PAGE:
What are Unpaid Wages?
Unpaid wages is a broad term used to describe any compensation for work completed (or hours worked) that isn’t paid to an employee by an employer.
Many employees believe that there’s nothing they can do to recover those lost wages, and fail to take the actions necessary to recover lost wages and to prevent future wages from going unpaid.
Not only does this increase employee frustration, it also allows the employer to continue to mistreat employees via wage theft.
The Fair Labor Standards Act (FLSA – https://www.dol.gov/whd/flsa/) does a great job of outlining minimum wage, overtime rules, as well as a few different online tools to help you determine what is required of employers by law.
However, the most common types of unpaid wages extend far beyond paychecks that go unpaid.
Examples of Unpaid Wages Include:
- Unpaid overtime
- Unpaid sales commissions
- Unpaid bonuses
- Unpaid business expense reimbursements
- Meal/rest break violations
- Independent Contractor Misclassification
- Exempt Employee Misclassification
By law, employers are required to have enough money to cover all employee paychecks for 30 days after the date of issue. And if something happens, and a paycheck bounces, employers are required to pay all unpaid wages immediately.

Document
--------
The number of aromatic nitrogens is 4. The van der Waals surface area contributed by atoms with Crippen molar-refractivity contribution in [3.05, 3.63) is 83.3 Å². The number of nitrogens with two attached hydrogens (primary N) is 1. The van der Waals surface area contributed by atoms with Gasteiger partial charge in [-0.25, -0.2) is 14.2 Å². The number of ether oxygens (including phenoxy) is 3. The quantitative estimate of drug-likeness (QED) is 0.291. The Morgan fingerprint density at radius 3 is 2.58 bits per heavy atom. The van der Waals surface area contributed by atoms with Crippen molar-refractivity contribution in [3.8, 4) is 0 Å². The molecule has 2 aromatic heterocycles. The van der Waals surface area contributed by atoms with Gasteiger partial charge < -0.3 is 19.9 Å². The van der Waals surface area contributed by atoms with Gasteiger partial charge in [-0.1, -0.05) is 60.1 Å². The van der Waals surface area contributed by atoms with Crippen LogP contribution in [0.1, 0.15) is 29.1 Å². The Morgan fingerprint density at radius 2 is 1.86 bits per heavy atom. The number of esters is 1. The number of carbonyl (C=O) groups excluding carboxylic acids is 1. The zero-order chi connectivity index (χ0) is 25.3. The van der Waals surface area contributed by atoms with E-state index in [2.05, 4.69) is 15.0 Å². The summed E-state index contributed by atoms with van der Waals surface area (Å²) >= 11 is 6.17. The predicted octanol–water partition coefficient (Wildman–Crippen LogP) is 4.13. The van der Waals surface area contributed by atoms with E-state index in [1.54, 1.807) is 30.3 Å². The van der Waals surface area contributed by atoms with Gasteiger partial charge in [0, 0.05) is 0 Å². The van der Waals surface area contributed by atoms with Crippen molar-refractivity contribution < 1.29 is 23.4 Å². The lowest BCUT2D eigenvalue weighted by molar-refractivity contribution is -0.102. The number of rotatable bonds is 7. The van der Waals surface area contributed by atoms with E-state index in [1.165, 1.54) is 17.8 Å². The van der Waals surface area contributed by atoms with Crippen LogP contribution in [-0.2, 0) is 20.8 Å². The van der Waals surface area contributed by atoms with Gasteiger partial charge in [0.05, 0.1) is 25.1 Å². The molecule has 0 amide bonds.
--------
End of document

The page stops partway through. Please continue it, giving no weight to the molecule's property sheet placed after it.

Recovering Back Pay & Unpaid Wages
Employers are required by law to pay you the wages you’re owed. Many of these violations can easily exceed tens of thousands of dollars in unpaid wages, in addition to interest, damages and penalties that you can still recover!
Are Unpaid Wages the Same as Wage Theft?
Yes. Wage theft and unpaid wages are often used interchangeably.
What are Wage Disputes?
Wage disputes can occur when you and your employer disagree on things like overtime pay, meal & rest break pay, business expense reimbursements. If you believe you aren’t being paid the proper wages, you should consult an experienced employment attorney.